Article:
A former Conservative MP who lost his seat in the recent election believes the party could have done a better job speaking directly to Chinese Canadians.
Kenny Chiu was defeated in Steveston-Richmond East, a riding in British Columbia with many residents of Chinese descent.
The party has also seen the losses of longtime Conservative MP Alice Wong in Richmond Center and Bob Saroya in Markham-Unionville, both of which are home to large voters of Chinese descent. Neither responded to requests for comment from The Canadian Press.
The defeats leave the Conservatives wondering what happened and how these losses might relate to the party’s position and messages on China.
Conservative leader Erin O’Toole has openly criticized human rights abuses in China, calling on the liberal government to take a tougher approach with the authoritarian regime.
Chiu says there is no single reason for his downfall, but points out that WeChat’s online posts contained false information about the Tories and allegations that a private member’s bill he brought forward. filed would discriminate against Chinese Canadians.
“The hindsight is always 20/20. I think there could be more proactive communication reaching directly to Chinese Canadians than we could have done, ”Chiu said in an interview.
The party could have bought more targeted ads, he said, adding that it was clear that communications efforts were not sufficient to counter what it sees as disinformation.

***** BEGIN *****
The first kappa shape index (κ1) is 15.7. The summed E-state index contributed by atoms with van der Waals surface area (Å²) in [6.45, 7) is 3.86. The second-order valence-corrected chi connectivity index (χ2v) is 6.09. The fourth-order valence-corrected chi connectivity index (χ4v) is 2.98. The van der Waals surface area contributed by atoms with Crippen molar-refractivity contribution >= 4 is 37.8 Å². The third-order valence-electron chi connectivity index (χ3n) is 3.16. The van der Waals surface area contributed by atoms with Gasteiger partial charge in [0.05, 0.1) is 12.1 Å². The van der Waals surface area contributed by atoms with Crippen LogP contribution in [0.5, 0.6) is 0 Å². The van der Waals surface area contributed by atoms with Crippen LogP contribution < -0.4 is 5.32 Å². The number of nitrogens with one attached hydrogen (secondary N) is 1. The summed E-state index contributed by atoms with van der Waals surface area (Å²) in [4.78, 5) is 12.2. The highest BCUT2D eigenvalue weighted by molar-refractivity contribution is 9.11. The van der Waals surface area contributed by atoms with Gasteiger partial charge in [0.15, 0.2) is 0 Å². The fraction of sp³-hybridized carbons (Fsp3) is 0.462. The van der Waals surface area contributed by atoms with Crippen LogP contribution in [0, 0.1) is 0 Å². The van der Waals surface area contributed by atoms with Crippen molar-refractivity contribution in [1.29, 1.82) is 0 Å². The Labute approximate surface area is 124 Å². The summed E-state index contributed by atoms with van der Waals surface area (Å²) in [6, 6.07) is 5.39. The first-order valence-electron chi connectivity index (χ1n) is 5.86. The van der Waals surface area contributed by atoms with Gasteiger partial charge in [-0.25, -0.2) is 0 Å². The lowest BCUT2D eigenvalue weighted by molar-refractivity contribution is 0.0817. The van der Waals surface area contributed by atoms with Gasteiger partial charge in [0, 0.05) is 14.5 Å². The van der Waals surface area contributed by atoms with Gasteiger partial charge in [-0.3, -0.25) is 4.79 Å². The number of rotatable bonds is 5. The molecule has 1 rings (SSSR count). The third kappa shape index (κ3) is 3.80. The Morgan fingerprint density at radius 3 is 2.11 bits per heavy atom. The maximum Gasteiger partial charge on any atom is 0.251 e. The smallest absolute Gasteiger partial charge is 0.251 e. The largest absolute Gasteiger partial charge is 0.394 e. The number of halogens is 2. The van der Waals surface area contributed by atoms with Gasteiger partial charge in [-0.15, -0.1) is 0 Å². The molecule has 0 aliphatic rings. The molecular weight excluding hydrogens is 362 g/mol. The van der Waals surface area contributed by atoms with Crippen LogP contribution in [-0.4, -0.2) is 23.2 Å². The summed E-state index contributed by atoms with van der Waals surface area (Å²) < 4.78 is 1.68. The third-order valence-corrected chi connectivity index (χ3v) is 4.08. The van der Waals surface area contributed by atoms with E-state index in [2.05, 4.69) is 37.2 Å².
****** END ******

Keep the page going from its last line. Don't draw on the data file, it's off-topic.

Improving the way Tories address voters is one of the issues Chiu said he hoped to raise before Parliament’s next session. Another was how to reassure people that their criticism of the Chinese Communist Party’s potential influence does not mean that they are attacking China, a country with a rich history and history, or its people.
O’Toole did not address the issue specifically, but expressed general disappointment with last week’s election results, promising that what went wrong will be examined in a post-election review. Details have yet to be provided on its settings or who will run it.
In addition to failing to grow the party in key areas like the Greater Toronto Area and Metro Vancouver, which are home to large numbers of immigrants and new Canadians, the Conservatives have five fewer elected officials of color due to defeats in and around these two cities, as well as Calgary. .
It is a blow to O’Toole’s promise to grow the party and make it a place where more Canadians and people from all walks of life feel at home.
During the campaign, he attempted to woo voters by telling them that the Conservatives were no longer their father’s or grandfather’s party, despite having a predominantly white caucus.
For Tenzin Khangsar, who worked for Jason Kenney when the premier of Alberta was immigration minister under former Conservative prime minister Stephen Harper, successfully making inroads into newcomer communities was all about having a authentic presence before the election is called.
Under Harper, Kenney prioritized aggressive outreach with diaspora communities, noting that Canada’s demographics had changed.
Kenney was a key O’Toole supporter when he ran for the party leadership in 2020, with O’Toole giving his former colleague credit for helping grow the party when he served. in Harper’s cabinet.
Most recently, Conservative MPs, including Tim Uppal of Alberta, apologized for not speaking out while in the Harper government against his efforts to ban face coverings at citizenship ceremonies and its 2015 election promise to set up a telephone helpline known as “barbaric cultural practices”.
—Stéphanie Taylor, The Canadian Press